American Medium gallery took part in the NEWD Art Show over the weekend. It was a particularly strong selection of work, even if it wasn’t surrounded by the generally beige painterly abyss that is the Bushwick Open Studios sprawl.
The highlight of American Medium’s booth is Brenna Murphy’s glyph~garland resonator sculpture, dominating with bright plexiglass and wood objects blooming out of a reflective, coffin-sized slab. It is both geometrically rigid and organically rounded. Brenna Murphy described her process “of designing and arranging shapes” as “a form of meditation,” an engagement with “the structure of reality,” “accessing states of pattern consciousness,” and “molding my mental pathways toward vibrational sensitivity.”
Along with high definition matte prints and the sculptural installations, Murphy’s patterns of fractal-esque and vaguely Arabic shapes make up her detailed digital environments. They appear as partially translucent lattice structures and video works. They’re even used in the 3D-printed musical instruments for her collaborative sound/visual project MSHR with Birch Cooper. There aren’t many bodies of work that feel so otherwordly, so simultaneously complex and instinctual, so consistently grounded in their own reality over so many mediums.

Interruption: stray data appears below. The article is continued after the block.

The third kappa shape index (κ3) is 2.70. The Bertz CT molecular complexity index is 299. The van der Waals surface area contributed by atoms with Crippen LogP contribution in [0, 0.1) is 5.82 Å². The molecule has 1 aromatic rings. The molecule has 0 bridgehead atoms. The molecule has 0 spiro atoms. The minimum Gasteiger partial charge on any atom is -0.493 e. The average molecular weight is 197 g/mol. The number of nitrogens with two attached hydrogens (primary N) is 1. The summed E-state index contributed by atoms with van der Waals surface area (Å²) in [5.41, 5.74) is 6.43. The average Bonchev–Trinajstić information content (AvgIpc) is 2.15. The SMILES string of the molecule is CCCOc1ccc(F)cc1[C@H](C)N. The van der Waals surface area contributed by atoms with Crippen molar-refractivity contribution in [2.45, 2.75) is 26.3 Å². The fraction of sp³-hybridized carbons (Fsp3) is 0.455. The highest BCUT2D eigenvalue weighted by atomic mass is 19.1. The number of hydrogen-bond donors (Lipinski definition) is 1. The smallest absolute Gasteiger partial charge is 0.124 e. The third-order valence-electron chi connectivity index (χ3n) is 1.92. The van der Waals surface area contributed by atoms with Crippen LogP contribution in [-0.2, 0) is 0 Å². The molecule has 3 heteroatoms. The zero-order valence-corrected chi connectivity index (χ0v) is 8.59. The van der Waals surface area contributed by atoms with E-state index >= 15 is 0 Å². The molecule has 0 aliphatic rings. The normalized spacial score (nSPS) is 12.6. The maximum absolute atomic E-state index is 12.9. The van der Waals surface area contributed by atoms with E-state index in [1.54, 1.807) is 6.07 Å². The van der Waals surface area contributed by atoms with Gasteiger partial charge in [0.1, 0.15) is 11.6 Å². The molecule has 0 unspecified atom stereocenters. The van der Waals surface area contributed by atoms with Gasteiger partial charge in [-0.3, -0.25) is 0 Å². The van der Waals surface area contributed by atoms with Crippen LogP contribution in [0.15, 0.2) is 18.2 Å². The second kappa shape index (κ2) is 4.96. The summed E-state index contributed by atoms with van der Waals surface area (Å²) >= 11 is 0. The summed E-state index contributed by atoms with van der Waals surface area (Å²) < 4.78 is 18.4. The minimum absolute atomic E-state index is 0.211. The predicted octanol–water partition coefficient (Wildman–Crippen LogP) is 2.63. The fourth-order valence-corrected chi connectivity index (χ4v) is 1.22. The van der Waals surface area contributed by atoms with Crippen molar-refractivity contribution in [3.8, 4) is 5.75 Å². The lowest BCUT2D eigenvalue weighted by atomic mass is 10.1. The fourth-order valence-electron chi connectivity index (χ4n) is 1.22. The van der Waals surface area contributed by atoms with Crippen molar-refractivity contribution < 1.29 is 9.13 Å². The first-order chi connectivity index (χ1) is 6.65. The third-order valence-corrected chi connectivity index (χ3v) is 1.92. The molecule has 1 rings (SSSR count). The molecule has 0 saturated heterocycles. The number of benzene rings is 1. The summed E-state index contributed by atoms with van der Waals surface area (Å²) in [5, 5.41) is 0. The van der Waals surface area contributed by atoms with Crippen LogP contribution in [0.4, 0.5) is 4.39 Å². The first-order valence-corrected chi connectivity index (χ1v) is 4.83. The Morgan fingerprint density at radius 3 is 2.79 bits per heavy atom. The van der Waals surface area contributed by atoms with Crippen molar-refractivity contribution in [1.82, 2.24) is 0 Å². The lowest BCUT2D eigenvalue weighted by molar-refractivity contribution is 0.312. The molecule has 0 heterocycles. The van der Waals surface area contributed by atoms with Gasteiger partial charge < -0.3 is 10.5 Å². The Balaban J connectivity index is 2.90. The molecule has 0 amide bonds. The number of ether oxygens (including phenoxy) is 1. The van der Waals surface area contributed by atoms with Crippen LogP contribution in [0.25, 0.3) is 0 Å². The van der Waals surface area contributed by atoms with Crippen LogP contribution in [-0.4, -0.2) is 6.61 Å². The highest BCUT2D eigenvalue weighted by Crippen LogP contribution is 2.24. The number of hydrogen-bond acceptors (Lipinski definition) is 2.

MSHR’s sonic sculptures in “Liquid Hand” at Upfor, Portland with Oregon Painting Society
Another highlight is Jon Rafman’s David Hockney Steamer, Clothing Rack, and Shirt. Previously exhibited in Rafman’s “MMXII BNPJ“ show in a loft near Union Square — American Medium’s temporary location before they settled in the permanent gallery space in Bedford-Stuyvesant — the work is a cross-breed, “a deliberation between a consumer object and a canonized painting.” Hockney’s highly hyped A Bigger Splash (1967) replaces a Hawaiian print on the cotton shirts, with a matching steamer to match.
I’ve never been a fan of Hockney’s work, but it’s more pleasing in being a patterned skin than as the original coveted object. In its natural environment, the installation was surrounded by several motorcycles covered in the patterns of other contemporary cultural artifacts. One was painted in the Malevich’s style (black). There was also a suspended Yves Klein Jet-Ski (in Yves Klein blue). There’s a Russian doll effect in these constructions: The Suprematist ideals of Malevich represented in his absolute squares, graphed onto a commercial transportation vessel like a sort of a conceptual wrapper, playing on the tension between different kinds of luxury objects, then, placed inside a gallery space where its “art object”-ness is reinforced or perhaps, poised to be questioned. The David Hockney Steamer, Clothing Rack, and Shirt achieves a similar effect at NEWD, particularly since it was wheeled into a space where I think I might have raved once. A compact punch disassociating planes, bright hues all over.
American Medium is currently showing Ann Hirsch, a video and performance artist who has recently branched out to painting, still tethered to a theme of early adolescent sexuality. Very excited to see what they do later this summer. (Photos: Marina Galperina/ANIMALNewYork)